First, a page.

Mason Jones was convinced there was no phenomena that could not be explained apart from what’s physically observableHere, researcher Jana Harmon described how Mason grew unsatisfied with the limitations of his atheism and discovered the rationality of a Christian worldview

Christianity is often associated with a cross and with Jesus who died on a cross outside the city in 1st Century Jerusalem. Christians believe that Jesus not only died but rose from the dead and appeared to hundreds of people over 40 days, until he returned to heaven. 

Christians believe that these events, among others, confirmed Jesus’ claims to be God, to be truth, to be the way to heaven. They believe that these were not merely historical events in history but that they take on spiritual significance for those who believe, that it is good news for themselves and for the world.

For those who don’t believe, this story can seem like childish superstition, just another myth, wishful thinking, a psychological crutch to give comfort or hope for something better than this world alone can offer. It seems completely out of touch and disconnected with anyone or anything reasonable or rational. Sceptics believe it is severely out of step with scientific and sober-minded reality. It makes no sense intellectually or morally, until it does.

Former atheist Mason Jones once found himself rejecting the Christian belief he now embraces, and more than that, advocates. For him, Jesus Christ held the key to him making sense of himself, of his own values, and of reality itself. 


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Fighting against God


Questioning God

Mason was raised in a family who said they were Christians, but his belief was admittedly superficial. He viewed God as:

“…a kind of a fairy godparent who just existed to basically take care of me, watch out for me, and make sure everything went smoothly. My parents, especially my mother, really tried to shelter me from the messed-up stuff in the world like most mothers do. For the first few years of my life, I didn’t really have anything to challenge that view of God.”

But challenge came. When Mason was 8 years old, his mother could no longer shelter him from the “hard stuff” of life. Over a span of two years, he experienced the illness and deaths of two grandparents followed by the deaths of two uncles, one by accident and the other by suicide. 

These devastating events caused him to doubt God and ask the questions, “How can a just and loving God be reconciled in a world that seems so devoid of justice and love?” 

Dismissing God

Over time, Mason’s questioning of God turned into questioning of himself. He began to wonder, “Maybe God is good. Maybe I’m just not on his good side,” and “How good do you have to be to be good enough for God?” 

One day, he began posing these questions to his mother. She soberly turned to him and said: “You know none of that stuff’s real, right?” Mason hadn’t realised that she had lost her faith in God. 

As an authority in his life, he believed her. Although he was devastated by this revelation, from that point on he decided, “that’s the way things are”. He became an atheist, objecting on rational not emotional grounds, or so he thought. For Mason, belief in a good God was no longer reasonable in light of his observations of the world:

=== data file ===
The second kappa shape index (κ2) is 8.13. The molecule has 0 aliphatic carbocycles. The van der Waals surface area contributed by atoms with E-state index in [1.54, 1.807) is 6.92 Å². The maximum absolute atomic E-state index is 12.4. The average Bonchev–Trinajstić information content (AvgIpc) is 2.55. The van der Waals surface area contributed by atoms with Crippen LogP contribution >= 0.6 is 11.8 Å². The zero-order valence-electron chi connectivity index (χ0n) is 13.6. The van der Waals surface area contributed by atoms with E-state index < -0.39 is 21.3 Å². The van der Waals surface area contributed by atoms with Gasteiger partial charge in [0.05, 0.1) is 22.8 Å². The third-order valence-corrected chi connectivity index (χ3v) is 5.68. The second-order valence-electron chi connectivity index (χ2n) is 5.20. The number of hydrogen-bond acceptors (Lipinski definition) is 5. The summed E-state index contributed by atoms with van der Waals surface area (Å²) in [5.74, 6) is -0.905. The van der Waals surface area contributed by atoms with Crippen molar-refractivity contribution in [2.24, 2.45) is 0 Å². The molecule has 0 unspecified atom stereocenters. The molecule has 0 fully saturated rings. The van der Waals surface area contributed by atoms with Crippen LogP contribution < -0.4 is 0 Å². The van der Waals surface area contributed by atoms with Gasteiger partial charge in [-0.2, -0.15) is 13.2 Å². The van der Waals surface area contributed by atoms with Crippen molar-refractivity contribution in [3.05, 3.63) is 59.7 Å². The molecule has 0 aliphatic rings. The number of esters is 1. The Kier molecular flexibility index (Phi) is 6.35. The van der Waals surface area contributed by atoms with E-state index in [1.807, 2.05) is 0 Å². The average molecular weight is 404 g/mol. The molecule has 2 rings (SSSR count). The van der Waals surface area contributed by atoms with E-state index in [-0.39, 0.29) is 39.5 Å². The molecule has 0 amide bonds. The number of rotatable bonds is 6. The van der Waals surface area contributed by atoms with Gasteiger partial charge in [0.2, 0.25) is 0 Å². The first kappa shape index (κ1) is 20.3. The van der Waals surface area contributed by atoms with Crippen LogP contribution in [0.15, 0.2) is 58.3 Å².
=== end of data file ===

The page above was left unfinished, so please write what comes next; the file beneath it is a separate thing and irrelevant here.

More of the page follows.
“Understanding how objective morality and God’s goodness and sovereignty all that fit together, it seemed like a contradiction. If you come in with the assumption that people are basically good, like I did, and with the right notion that God is both perfectly loving and sovereign over all of the Universe, then there is no rational explanation for what goes wrong in the world. If people are good, and God is sovereign, then God must not be good, if he is sovereign over all the evil that happens in the world.”

The reality of atheism

Over the next few years, Mason didn’t think much about God, resigned to living in a godless reality. The implications of his atheism, though, began to occupy his thoughts. Even as a child, Mason had a sense of existential dread, realising: “If something happens and I die today, that’s just it. There’s nothing.” 

This thought was terrifying for him. He was beginning to understand not only what he was rejecting, but also what he was embracing. He began wrestling with the belief that the physical world is all there is:

“I was a physicalist atheist, the strictest form of atheism there is. There’s no phenomena that can’t be explained apart from what’s physically observable. I realised the implications of that, that if physical phenomena and physical properties are the only properties and phenomena that exist, then there really isn’t a place for objective and transcendent moral values, because a physicalist worldview traps you within the immanent. You can’t reach out to the transcendent to grab resources. And I recognised that.” 

Over time, these realities began to cause Mason internal tension. The contradiction he once thought that existed with his belief in God now began to haunt his own belief in a godless world without ‘real’ moral choices.

“I couldn’t live as if that was actually true. At random points in the day I would recognise, ‘If God isn’t real and what I do doesn’t matter, then why would I not cut in line at lunch?’ Or, ‘Why would I care about not skipping school?’ But almost invariably, I wouldn’t do those things. I would do what was really a contradiction, but what I would say is the moral thing. And that perplexed me. It was confusing. My stated beliefs weren’t lining up with my practiced beliefs. And that was causing some tension.